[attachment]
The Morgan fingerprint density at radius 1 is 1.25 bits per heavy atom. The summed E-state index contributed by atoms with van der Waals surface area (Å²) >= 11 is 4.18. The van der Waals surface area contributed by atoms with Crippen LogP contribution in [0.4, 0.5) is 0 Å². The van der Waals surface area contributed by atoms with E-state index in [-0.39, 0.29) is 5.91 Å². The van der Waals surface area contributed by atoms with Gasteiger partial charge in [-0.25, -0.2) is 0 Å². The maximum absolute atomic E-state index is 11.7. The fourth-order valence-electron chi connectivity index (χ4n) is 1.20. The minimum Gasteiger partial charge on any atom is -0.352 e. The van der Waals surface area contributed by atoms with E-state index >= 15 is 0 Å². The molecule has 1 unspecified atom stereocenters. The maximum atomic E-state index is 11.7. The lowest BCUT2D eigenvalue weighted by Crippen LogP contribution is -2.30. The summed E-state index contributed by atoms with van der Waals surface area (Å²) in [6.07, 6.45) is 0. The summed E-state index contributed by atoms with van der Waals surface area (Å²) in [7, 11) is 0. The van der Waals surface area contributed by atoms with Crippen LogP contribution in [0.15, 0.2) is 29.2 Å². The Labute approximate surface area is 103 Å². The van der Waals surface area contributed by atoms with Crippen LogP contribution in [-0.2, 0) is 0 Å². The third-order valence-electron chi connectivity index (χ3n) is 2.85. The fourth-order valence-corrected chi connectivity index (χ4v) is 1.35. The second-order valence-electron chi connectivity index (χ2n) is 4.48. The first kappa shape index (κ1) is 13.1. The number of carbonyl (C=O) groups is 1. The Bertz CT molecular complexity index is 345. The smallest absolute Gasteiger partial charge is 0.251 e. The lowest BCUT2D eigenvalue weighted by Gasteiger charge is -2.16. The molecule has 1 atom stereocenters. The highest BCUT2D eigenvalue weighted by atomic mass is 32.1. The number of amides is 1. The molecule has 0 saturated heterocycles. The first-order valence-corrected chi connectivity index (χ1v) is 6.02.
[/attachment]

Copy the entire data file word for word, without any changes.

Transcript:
The Morgan fingerprint density at radius 1 is 1.25 bits per heavy atom. The summed E-state index contributed by atoms with van der Waals surface area (Å²) >= 11 is 4.18. The van der Waals surface area contributed by atoms with Crippen LogP contribution in [0.4, 0.5) is 0 Å². The van der Waals surface area contributed by atoms with E-state index in [-0.39, 0.29) is 5.91 Å². The van der Waals surface area contributed by atoms with Gasteiger partial charge in [-0.25, -0.2) is 0 Å². The maximum absolute atomic E-state index is 11.7. The fourth-order valence-electron chi connectivity index (χ4n) is 1.20. The minimum Gasteiger partial charge on any atom is -0.352 e. The van der Waals surface area contributed by atoms with E-state index >= 15 is 0 Å². The molecule has 1 unspecified atom stereocenters. The maximum atomic E-state index is 11.7. The lowest BCUT2D eigenvalue weighted by Crippen LogP contribution is -2.30. The summed E-state index contributed by atoms with van der Waals surface area (Å²) in [6.07, 6.45) is 0. The summed E-state index contributed by atoms with van der Waals surface area (Å²) in [7, 11) is 0. The van der Waals surface area contributed by atoms with Crippen LogP contribution in [0.15, 0.2) is 29.2 Å². The Labute approximate surface area is 103 Å². The van der Waals surface area contributed by atoms with Crippen LogP contribution in [-0.2, 0) is 0 Å². The third-order valence-electron chi connectivity index (χ3n) is 2.85. The fourth-order valence-corrected chi connectivity index (χ4v) is 1.35. The second-order valence-electron chi connectivity index (χ2n) is 4.48. The first kappa shape index (κ1) is 13.1. The number of carbonyl (C=O) groups is 1. The Bertz CT molecular complexity index is 345. The smallest absolute Gasteiger partial charge is 0.251 e. The lowest BCUT2D eigenvalue weighted by Gasteiger charge is -2.16. The molecule has 1 atom stereocenters. The highest BCUT2D eigenvalue weighted by atomic mass is 32.1. The number of amides is 1. The molecule has 0 saturated heterocycles. The first-order valence-corrected chi connectivity index (χ1v) is 6.02.